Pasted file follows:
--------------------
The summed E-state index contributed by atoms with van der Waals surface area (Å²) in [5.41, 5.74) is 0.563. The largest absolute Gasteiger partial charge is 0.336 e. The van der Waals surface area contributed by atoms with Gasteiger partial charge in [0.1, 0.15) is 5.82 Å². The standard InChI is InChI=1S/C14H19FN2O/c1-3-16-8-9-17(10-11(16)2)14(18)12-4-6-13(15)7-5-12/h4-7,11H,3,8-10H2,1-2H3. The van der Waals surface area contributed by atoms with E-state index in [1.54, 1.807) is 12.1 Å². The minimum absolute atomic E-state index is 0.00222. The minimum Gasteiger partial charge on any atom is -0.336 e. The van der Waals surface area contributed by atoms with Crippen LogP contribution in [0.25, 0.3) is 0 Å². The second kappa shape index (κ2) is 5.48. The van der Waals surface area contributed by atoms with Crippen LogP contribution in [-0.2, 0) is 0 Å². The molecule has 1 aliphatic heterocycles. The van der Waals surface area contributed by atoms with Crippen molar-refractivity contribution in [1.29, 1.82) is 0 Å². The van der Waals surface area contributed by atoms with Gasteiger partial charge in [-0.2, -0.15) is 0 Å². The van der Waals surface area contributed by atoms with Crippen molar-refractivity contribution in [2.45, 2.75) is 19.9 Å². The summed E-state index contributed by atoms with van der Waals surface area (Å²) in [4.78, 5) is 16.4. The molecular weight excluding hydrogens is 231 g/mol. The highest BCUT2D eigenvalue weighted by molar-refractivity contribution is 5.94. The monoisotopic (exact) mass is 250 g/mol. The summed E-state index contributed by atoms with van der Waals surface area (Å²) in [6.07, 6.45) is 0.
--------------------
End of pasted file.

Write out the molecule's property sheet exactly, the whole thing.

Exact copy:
The summed E-state index contributed by atoms with van der Waals surface area (Å²) in [5.41, 5.74) is 0.563. The largest absolute Gasteiger partial charge is 0.336 e. The van der Waals surface area contributed by atoms with Gasteiger partial charge in [0.1, 0.15) is 5.82 Å². The standard InChI is InChI=1S/C14H19FN2O/c1-3-16-8-9-17(10-11(16)2)14(18)12-4-6-13(15)7-5-12/h4-7,11H,3,8-10H2,1-2H3. The van der Waals surface area contributed by atoms with E-state index in [1.54, 1.807) is 12.1 Å². The minimum absolute atomic E-state index is 0.00222. The minimum Gasteiger partial charge on any atom is -0.336 e. The van der Waals surface area contributed by atoms with Crippen LogP contribution in [0.25, 0.3) is 0 Å². The second kappa shape index (κ2) is 5.48. The van der Waals surface area contributed by atoms with Crippen LogP contribution in [-0.2, 0) is 0 Å². The molecule has 1 aliphatic heterocycles. The van der Waals surface area contributed by atoms with Crippen molar-refractivity contribution in [1.29, 1.82) is 0 Å². The van der Waals surface area contributed by atoms with Gasteiger partial charge in [-0.2, -0.15) is 0 Å². The van der Waals surface area contributed by atoms with Crippen molar-refractivity contribution in [2.45, 2.75) is 19.9 Å². The summed E-state index contributed by atoms with van der Waals surface area (Å²) in [4.78, 5) is 16.4. The molecular weight excluding hydrogens is 231 g/mol. The highest BCUT2D eigenvalue weighted by molar-refractivity contribution is 5.94. The monoisotopic (exact) mass is 250 g/mol. The summed E-state index contributed by atoms with van der Waals surface area (Å²) in [6.07, 6.45) is 0.